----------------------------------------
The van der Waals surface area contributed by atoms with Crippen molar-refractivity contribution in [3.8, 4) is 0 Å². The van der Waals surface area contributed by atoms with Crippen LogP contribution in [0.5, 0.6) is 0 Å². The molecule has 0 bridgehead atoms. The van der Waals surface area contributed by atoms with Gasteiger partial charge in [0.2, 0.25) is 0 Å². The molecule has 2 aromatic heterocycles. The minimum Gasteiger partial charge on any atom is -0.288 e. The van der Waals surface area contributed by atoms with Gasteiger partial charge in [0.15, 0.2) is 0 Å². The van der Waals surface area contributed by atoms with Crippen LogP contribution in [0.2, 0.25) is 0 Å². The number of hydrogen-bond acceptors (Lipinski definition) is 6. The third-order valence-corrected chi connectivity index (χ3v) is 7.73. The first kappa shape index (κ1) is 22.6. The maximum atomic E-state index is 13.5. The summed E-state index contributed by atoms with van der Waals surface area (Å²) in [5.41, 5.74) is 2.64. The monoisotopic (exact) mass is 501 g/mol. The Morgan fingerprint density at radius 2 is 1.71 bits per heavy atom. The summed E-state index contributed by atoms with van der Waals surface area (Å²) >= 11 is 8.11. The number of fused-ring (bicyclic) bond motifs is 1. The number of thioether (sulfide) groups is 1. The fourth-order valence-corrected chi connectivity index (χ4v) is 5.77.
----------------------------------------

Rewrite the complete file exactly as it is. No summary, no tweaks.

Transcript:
The van der Waals surface area contributed by atoms with Crippen molar-refractivity contribution in [3.8, 4) is 0 Å². The van der Waals surface area contributed by atoms with Crippen LogP contribution in [0.5, 0.6) is 0 Å². The molecule has 0 bridgehead atoms. The van der Waals surface area contributed by atoms with Gasteiger partial charge in [0.2, 0.25) is 0 Å². The molecule has 2 aromatic heterocycles. The minimum Gasteiger partial charge on any atom is -0.288 e. The van der Waals surface area contributed by atoms with Gasteiger partial charge in [0.15, 0.2) is 0 Å². The van der Waals surface area contributed by atoms with Crippen LogP contribution in [0.2, 0.25) is 0 Å². The number of hydrogen-bond acceptors (Lipinski definition) is 6. The third-order valence-corrected chi connectivity index (χ3v) is 7.73. The first kappa shape index (κ1) is 22.6. The maximum atomic E-state index is 13.5. The summed E-state index contributed by atoms with van der Waals surface area (Å²) in [5.41, 5.74) is 2.64. The monoisotopic (exact) mass is 501 g/mol. The Morgan fingerprint density at radius 2 is 1.71 bits per heavy atom. The summed E-state index contributed by atoms with van der Waals surface area (Å²) >= 11 is 8.11. The number of fused-ring (bicyclic) bond motifs is 1. The number of thioether (sulfide) groups is 1. The fourth-order valence-corrected chi connectivity index (χ4v) is 5.77.